Many parents—understandably afraid—say to (or even shout at) their children’s teachers and administrators: “Don’t experiment with my kid!”  Most educators have heard some version of this from parents.
There is only one valid response:
Sorry, but we would be acting IRRESPONSIBLY by NOT experimenting. Your kids are living in a never-before-seen context—very different from the one in which we adults grew up.  The world, and your kids’ abilities in that world, are changing radically and rapidly.  We do not really know as yet how to best prepare young people for that new world.  But we do know that the ways of the past are no longer working and valid.  So in order to be responsible educators, we have to experiment, and we can’t be afraid to. As a parent, you need to do the same, following, as best you can, your kids’ lead.
“But I just want my kid to get into college,” is the usual follow-up.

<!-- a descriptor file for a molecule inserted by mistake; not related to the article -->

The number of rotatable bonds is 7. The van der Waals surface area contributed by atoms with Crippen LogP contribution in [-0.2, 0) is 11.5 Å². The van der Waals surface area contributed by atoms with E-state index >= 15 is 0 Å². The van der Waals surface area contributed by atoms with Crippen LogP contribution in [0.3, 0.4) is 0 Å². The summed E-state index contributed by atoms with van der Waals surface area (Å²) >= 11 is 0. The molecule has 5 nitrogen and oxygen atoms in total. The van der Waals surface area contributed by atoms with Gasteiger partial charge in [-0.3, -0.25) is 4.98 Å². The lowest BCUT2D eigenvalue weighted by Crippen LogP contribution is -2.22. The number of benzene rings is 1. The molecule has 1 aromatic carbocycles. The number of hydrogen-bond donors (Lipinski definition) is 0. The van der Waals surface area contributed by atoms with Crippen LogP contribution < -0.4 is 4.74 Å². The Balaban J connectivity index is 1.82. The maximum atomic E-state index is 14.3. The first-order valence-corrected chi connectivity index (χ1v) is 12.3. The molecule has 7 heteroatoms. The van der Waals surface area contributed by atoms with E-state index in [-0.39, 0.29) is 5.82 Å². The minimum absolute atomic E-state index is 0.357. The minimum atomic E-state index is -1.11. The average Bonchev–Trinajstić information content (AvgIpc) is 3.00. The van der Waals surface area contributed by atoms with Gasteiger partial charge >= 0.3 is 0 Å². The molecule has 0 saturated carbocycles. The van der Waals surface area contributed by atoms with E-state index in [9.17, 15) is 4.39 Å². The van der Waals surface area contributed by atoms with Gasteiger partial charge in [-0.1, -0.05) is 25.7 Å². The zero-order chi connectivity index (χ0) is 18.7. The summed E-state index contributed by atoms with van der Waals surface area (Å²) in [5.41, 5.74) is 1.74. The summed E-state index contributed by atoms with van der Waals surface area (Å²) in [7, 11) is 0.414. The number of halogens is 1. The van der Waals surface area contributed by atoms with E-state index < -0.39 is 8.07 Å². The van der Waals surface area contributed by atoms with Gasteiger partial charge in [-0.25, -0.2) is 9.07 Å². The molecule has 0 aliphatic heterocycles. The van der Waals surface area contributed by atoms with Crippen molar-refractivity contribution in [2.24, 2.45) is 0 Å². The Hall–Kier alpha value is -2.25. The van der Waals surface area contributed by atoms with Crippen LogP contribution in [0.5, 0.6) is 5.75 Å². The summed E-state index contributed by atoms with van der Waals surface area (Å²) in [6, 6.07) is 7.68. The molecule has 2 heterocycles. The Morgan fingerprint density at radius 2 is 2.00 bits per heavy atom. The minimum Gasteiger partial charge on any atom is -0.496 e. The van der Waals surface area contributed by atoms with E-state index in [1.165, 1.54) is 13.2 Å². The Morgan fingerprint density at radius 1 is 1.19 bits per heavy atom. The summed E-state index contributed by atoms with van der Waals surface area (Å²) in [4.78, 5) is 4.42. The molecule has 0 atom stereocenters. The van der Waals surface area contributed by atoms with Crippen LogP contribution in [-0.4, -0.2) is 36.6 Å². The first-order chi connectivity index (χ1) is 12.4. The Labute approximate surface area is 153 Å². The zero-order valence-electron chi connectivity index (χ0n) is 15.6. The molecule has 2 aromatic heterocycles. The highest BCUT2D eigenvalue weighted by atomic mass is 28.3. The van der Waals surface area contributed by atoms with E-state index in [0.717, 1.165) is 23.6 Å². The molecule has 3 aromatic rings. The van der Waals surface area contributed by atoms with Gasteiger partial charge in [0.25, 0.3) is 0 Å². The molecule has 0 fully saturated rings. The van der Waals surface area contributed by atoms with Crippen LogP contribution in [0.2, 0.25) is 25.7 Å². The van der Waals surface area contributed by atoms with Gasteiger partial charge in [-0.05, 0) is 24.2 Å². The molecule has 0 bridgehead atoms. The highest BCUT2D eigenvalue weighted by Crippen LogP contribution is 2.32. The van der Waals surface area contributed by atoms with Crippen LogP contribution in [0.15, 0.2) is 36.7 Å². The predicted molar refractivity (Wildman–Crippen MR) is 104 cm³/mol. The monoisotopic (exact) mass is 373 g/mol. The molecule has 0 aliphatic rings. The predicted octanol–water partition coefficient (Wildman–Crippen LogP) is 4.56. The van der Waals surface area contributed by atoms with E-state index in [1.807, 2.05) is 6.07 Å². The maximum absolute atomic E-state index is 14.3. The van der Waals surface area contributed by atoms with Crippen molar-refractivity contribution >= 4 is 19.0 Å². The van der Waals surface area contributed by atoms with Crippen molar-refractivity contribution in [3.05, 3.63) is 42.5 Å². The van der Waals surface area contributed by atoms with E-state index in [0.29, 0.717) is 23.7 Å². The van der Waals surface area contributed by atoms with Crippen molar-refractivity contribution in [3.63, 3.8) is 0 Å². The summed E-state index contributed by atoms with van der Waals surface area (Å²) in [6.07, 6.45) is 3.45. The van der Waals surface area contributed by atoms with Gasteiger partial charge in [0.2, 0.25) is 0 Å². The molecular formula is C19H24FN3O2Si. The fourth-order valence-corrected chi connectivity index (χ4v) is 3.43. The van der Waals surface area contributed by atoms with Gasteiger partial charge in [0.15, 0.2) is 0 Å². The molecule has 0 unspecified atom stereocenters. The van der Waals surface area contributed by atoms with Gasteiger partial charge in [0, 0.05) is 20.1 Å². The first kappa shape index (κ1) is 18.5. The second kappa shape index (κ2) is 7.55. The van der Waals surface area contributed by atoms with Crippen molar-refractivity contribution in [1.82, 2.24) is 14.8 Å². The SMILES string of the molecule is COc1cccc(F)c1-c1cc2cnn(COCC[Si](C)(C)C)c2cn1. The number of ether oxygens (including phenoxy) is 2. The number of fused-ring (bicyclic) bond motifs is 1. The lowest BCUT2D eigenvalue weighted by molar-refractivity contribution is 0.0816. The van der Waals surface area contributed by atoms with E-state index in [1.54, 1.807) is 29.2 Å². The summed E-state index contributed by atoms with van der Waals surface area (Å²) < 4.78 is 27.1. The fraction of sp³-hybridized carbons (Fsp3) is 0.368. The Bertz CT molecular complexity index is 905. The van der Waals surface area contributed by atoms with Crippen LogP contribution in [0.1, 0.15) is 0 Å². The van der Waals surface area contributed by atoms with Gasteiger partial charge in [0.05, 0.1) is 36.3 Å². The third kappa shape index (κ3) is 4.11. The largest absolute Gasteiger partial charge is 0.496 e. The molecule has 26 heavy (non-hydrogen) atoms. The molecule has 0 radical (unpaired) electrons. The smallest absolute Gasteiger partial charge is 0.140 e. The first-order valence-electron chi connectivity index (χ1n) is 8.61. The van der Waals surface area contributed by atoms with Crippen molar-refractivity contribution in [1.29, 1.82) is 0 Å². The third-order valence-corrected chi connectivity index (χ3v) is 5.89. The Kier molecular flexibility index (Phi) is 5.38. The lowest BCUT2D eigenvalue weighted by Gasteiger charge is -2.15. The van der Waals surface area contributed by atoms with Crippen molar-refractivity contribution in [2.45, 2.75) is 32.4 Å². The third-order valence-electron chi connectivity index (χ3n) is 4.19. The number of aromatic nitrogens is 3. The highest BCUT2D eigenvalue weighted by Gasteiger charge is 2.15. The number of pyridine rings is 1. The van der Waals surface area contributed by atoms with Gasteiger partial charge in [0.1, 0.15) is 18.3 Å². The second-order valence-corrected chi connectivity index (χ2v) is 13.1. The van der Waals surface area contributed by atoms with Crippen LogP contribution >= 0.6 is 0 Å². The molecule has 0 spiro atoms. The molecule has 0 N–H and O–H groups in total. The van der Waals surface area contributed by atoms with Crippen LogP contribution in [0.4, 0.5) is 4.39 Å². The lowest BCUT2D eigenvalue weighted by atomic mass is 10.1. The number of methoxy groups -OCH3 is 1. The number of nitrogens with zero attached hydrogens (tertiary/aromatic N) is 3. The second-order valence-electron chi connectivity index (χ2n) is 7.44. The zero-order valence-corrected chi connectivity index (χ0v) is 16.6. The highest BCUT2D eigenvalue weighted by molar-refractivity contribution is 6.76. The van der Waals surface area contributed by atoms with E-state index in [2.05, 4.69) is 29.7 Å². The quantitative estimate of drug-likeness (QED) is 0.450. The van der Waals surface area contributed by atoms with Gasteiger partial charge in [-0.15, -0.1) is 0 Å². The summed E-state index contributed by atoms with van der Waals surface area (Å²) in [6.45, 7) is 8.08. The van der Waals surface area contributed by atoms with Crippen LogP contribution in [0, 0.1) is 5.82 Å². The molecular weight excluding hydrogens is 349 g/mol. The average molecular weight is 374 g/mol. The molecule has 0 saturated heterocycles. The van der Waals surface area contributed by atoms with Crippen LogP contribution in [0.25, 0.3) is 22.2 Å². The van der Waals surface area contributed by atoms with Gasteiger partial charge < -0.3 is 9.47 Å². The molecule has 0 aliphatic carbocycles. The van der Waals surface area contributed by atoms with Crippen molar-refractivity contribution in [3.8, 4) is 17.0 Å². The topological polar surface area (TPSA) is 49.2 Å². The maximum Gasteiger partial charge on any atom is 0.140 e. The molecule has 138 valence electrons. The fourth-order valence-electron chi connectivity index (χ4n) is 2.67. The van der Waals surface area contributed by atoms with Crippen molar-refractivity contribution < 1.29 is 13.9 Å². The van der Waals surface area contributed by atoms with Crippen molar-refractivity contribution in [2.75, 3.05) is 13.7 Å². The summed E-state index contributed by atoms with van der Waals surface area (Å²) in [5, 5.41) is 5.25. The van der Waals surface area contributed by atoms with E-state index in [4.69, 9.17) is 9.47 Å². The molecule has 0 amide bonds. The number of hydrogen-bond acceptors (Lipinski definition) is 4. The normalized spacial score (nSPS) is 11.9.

Here the response needs to be: “Yes, but your kid needs to be prepared not just for college, but what comes after. They need to be prepared for what they, uniquely, can get done and accomplish in the world. How they get to that place depends very much on who they are. 

Kids who know what they want to do before they start college, and what they expect out of it, almost always get in and do well.  Kids who don’t know what they want from college typically flounder and often don’t finish. (College is an expensive—and not very good—place to “find yourself.”)  As a young person, finding out who you are and what you want to do is perhaps the most important task you have (even if it eventually changes).  Yet most kids don’t do this, because we, as educators and parents, put so little effort into helping kids figure it out.
“So, if you are a parent, I suggest put a lot more effort—and encourage your child’s school to put a lot more effort—into helping your kids learn to identify their own strengths, interests and emerging passions, and to applying those  to problems in their world that they care about, in as many “experimental” ways as possible.  Not experimenting—and just giving your kids the same kind of education you got (or an “improved” version of that education—including college) without helping them find out who they are is far more likely to produce floundering rather than success in their future world.